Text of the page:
She had repeated—in an unsteady voice, and with a sudden change in her color to paleness—the strange question put to me by Gloody. In his case I had failed to trace the motive. I tried to discover it now.
“Tell me why I ought to break my engagement,” I said.
“Remember what I told you at the spring,” she answered. “You are deceived by a false friend who lies to you and hates you.”
The man she was speaking of turned the corner of the new cottage. He waved his hand gaily, and approached us along the road.
“Go!” she said. “Your guardian angel has forgotten you. It’s too late now.”
Instead of letting me precede her, as I had anticipated, she ran on before me—made a sign to the deaf man, as she passed him, not to stop her—and disappeared through the open door of her father’s side of the cottage.
I was left to decide for myself. What should I have done, if I had been twenty years older?
Say that my moral courage would have risen superior to the poorest of all fears, the fear of appearing to be afraid, and that I should have made my excuses to my host of the evening—how would my moral courage have answered him, if he had asked for an explanation? Useless to speculate on it! Had I possessed the wisdom of middle life, his book of leaves would not have told him, in my own handwriting, that I believed in his better nature, and accepted his friendly letter in the spirit in which he had written.
Explain it who can—I knew that I was going to drink tea with him, and yet I was unwilling to advance a few steps, and meet him on the road!
“I find a new bond of union between us,” he said, as he joined me. “We both feel that.” He pointed to the grandly darkening view. “The two men who could have painted the mystery of those growing shadows and fading lights, lie in the graves of Rembrandt and Turner. Shall we go to tea?”
On our way to his room we stopped at the miller’s door.
“Will you inquire,” he said, “if Miss Cristel is ready?”
I went in. Old Toller was in the kitchen, smoking his pipe without appearing to enjoy it.
“What’s come to my girl?” he asked, the moment he saw me. “Yesterday she was in her room, crying. To-day she’s in her room, praying.”
The warnings which I had neglected rose in judgment against me. I was silent; I was awed. Before I recovered myself, Cristel entered the kitchen. Her father whispered, “Look at her!”
Of the excitement which had disturbed—I had almost said, profaned—her beautiful face, not a vestige remained. Pale, composed, resolute, she said, “I am ready,” and led the way out.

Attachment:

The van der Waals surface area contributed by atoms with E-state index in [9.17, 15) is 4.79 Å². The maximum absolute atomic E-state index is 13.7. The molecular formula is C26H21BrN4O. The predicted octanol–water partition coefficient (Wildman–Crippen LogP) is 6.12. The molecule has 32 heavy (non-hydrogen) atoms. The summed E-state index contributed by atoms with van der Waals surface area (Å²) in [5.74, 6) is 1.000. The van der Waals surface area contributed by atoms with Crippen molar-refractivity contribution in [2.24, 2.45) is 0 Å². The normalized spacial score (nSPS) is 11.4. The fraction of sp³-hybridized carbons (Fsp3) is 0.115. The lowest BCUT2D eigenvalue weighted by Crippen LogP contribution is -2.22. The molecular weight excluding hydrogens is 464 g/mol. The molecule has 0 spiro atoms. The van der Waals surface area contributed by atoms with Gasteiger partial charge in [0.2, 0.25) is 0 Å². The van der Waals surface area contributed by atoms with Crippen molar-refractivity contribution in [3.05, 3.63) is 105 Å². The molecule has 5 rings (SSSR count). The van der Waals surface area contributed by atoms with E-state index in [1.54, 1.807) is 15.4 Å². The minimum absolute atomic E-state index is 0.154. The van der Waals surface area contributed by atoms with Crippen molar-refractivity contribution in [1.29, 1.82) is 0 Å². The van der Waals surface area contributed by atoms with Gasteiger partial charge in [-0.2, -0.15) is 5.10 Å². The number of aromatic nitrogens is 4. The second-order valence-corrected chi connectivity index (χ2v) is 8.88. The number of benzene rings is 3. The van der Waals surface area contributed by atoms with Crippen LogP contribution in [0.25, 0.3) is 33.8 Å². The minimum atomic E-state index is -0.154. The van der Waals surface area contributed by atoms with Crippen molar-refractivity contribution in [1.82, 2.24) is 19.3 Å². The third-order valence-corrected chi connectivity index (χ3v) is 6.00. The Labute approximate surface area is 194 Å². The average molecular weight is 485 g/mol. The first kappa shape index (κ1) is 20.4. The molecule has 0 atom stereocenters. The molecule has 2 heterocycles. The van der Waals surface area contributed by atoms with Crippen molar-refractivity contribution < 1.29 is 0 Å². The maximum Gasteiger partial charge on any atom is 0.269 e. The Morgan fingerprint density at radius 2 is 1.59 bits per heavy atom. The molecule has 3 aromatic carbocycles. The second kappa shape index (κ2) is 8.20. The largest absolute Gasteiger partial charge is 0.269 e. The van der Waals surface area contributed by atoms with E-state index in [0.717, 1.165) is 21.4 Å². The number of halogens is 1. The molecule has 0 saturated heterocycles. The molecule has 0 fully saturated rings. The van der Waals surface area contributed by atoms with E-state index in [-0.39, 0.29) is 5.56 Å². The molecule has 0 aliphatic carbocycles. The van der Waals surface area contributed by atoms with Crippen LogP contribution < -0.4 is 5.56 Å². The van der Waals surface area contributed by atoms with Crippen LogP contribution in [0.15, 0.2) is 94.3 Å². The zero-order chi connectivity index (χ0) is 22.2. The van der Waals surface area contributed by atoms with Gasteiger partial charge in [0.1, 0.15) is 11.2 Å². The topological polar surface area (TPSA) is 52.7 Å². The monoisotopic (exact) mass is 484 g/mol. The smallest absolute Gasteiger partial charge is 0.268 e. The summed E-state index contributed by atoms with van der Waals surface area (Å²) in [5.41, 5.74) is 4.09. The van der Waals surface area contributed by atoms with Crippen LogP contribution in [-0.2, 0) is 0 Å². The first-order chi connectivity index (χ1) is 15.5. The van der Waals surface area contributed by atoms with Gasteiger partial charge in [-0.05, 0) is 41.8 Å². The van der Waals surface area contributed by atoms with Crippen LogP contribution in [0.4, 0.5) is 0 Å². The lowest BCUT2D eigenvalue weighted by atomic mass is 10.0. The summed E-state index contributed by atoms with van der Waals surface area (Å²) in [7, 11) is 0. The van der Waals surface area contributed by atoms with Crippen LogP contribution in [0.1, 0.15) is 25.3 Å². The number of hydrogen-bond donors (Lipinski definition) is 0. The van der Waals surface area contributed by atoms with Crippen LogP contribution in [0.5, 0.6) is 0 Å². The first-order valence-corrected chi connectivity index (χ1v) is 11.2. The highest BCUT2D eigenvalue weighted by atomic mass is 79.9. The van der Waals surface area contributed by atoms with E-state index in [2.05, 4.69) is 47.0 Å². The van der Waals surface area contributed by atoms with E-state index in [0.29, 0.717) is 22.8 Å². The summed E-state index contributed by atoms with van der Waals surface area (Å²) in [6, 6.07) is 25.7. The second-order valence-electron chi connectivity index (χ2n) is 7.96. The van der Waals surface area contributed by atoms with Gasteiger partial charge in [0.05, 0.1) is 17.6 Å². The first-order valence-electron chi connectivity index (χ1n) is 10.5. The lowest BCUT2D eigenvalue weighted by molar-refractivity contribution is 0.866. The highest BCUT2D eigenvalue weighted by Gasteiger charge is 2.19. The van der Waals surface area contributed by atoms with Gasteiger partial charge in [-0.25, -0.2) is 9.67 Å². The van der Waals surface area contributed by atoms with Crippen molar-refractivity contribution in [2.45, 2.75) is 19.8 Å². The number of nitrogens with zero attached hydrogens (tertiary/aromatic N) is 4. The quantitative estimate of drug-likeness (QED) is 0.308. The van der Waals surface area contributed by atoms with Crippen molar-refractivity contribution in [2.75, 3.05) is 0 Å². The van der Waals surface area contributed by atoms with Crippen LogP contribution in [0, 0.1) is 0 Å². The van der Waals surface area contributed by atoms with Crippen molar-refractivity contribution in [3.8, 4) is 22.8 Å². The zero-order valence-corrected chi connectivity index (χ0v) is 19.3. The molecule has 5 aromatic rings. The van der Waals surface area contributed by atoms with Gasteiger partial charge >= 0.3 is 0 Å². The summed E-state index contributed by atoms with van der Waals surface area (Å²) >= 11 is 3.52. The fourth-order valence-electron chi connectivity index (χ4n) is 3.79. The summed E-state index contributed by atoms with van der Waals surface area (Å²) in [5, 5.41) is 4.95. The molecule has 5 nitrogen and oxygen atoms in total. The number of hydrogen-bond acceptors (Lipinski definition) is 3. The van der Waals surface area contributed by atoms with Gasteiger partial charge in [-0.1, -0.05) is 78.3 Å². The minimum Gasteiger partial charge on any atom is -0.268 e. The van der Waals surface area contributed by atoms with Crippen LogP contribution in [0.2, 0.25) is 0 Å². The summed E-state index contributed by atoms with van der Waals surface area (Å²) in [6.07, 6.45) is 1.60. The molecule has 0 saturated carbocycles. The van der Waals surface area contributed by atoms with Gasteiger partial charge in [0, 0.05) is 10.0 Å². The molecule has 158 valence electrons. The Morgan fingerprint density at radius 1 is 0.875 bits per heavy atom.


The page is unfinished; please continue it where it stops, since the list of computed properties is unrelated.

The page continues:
The man whom she hated offered his arm. She took it!
I perceived but one change in the Lodger’s miserable room, since I had seen it last.
A second table was set against one of the walls. Our boiling water for the tea was kept there, in a silver kettle heated by a spirit-lamp. I next observed a delicate little china vase which held the tea, and a finely-designed glass claret jug, with a silver cover. Other men, possessing that beautiful object, would have thought it worthy of the purest Bordeaux wine which the arts of modern adulteration permit us to drink. This man had filled the claret jug with water.
“All my valuable property, ostentatiously exposed to view,” he said, in his bitterly facetious manner. “My landlord’s property matches it on the big table.”
The big table presented a coarse earthenware teapot; cups and saucers with pieces chipped out of them; a cracked milk jug; a tumbler which served as a sugar basin; and an old vegetable dish, honored by holding delicate French sweet-meats for the first time since it had left the shop.
My deaf friend, in boisterously good spirits, pointed backwards and forwards between the precious and the worthless objects on the two tables, as if he saw a prospect that delighted him.
“I don’t believe the man lives,” he said, “who enjoys Contrast as I do.—What do you want now?”
This question was addressed to Gloody, who had just entered the room. He touched the earthenware teapot. His master answered: “Let it alone.”
“I make the tea at other times,” the man persisted, looking at me.
“What does he say? Write it down for me, Mr. Roylake. I beg you will write it down.”
There was anger in his eyes as he made that request. I took his book, and wrote the words—harmless words, surely? He read them, and turned savagely to his unfortunate servant.
“In the days when you were a ruffian in the prize-ring, did the other men’s fists beat all the brains out of your head? Do you think you can make tea that is fit for Mr. Roylake to drink?”
He pointed to an open door, communicating with another bedroom. Gloody’s eyes rested steadily on Cristel: she failed to notice him, being occupied at the moment in replacing the pin of a brooch which had slipped out of her dress. The man withdrew into the second bedroom, and softly closed the door.
Our host recovered his good humor. He took a wooden stool, and seated himself by Cristel.